Phillips 66 Announces ‘Breakthrough’ For Organic Solar Cells

Posted by Joseph Bebon on December 07, 2016 1 Comment
Categories : Products & Technology

Phillips 66, a Houston-based diversified energy manufacturing and logistics company, says it has set a new world record in power conversion efficiency for polymer-based single-junction organic photovoltaic (OPV) cells. The 11.84% efficiency was certified by Newport Corp., a recognized center for independent verification of solar cell results, under standard testing conditions.

The flexible solar cells are based on proprietary polymers and interfacial layers developed by Phillips 66. The company says the technology can be printed using low-cost roll-to-roll manufacturing processes, and the organic solar cells do not contain hazardous components, such as lead or cadmium, unlike some other types of thin-film technologies.

“This breakthrough in efficiency brings us closer to the possibility of commercializing this promising form of solar technology,” says Merl Lindstrom, vice president of technology at Phillips 66. “Continuing to increase the ability of OPV cells to convert power with high efficiency will one day make this energy source more affordable for the consumer.”

Comments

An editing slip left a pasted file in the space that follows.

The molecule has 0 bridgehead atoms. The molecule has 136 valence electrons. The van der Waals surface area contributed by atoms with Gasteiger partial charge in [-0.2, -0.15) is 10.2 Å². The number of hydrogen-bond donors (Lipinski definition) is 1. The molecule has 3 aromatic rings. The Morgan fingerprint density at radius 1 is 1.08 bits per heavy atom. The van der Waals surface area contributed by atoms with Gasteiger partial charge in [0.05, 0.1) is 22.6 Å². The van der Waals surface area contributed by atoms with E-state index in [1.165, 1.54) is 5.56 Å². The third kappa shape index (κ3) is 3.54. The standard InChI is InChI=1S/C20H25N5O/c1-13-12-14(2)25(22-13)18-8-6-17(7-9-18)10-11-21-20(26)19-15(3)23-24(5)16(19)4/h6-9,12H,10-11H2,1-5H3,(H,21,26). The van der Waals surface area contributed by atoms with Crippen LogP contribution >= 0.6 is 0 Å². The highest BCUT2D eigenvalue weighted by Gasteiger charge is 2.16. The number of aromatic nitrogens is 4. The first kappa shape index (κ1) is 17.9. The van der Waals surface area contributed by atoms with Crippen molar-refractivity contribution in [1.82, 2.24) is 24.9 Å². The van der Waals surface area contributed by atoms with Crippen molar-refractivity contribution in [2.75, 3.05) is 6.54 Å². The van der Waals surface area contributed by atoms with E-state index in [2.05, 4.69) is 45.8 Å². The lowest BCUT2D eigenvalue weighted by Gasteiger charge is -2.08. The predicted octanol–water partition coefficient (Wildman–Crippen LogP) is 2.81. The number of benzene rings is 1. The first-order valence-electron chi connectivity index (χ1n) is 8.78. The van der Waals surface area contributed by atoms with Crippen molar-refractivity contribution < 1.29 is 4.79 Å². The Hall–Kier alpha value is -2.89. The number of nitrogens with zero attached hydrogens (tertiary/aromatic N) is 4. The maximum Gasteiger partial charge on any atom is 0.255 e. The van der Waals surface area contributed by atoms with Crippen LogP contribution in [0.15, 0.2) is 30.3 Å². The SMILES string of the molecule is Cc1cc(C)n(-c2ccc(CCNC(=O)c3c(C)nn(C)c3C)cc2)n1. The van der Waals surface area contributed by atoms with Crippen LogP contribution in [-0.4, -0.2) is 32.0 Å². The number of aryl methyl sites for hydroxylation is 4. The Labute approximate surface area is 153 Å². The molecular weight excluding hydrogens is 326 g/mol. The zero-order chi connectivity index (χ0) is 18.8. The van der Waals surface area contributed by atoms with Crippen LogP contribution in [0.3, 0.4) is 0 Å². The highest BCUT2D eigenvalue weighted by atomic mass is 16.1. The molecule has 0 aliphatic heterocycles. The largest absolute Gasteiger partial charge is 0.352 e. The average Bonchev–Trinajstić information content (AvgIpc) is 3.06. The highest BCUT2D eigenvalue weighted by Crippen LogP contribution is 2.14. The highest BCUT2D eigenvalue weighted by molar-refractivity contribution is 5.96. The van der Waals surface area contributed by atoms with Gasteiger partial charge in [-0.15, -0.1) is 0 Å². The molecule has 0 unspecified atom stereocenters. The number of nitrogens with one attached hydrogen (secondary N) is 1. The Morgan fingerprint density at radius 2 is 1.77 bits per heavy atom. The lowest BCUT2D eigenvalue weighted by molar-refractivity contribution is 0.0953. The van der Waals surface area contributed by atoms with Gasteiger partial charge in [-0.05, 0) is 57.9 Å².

1. It is always great to see new records being set in the PV realm, but to be honest, I am a little under-whelmed by this one. I do believe that tthe next big jump in PV and the real future of PV, lies in one of the technologies that is still in its’ infancy. Although silicon is the standard “at tthe moment” one of the technologies on the perifery is going to make some invention breakthrough that will lead to revolutionalizing the industry in the near future. Although an Architect by trade and not an expert in electrical engineering, I think that what I am seeing on the silicon side is just improvements in manufacturing and coatings. I am actually amazed that they are still climbing, since I would have assumed that they would have topped out by now. But the programs in Organics, Thin-films, etc., have been around for awhile and except for the Perovskites, I am not seeing anything new and most of them have production problems of some sort. I am seeing investors throwing millions of money into research that is not getting us there. I am not complaining or eing pessimistic, but I am just not seeing real progress. Tracking, back side cooling, bi-facial, etc., options seem to be making far bigger jumps in efficiency and energy production than some of these perifery technologies. Don’t get me wrong, I do not believe that silicon is the answer. I believe that silicon will top out within 2 years with its bifacial options and more bus wires. So my real question is: which of these perfery technologies is going to take the lead? And when?

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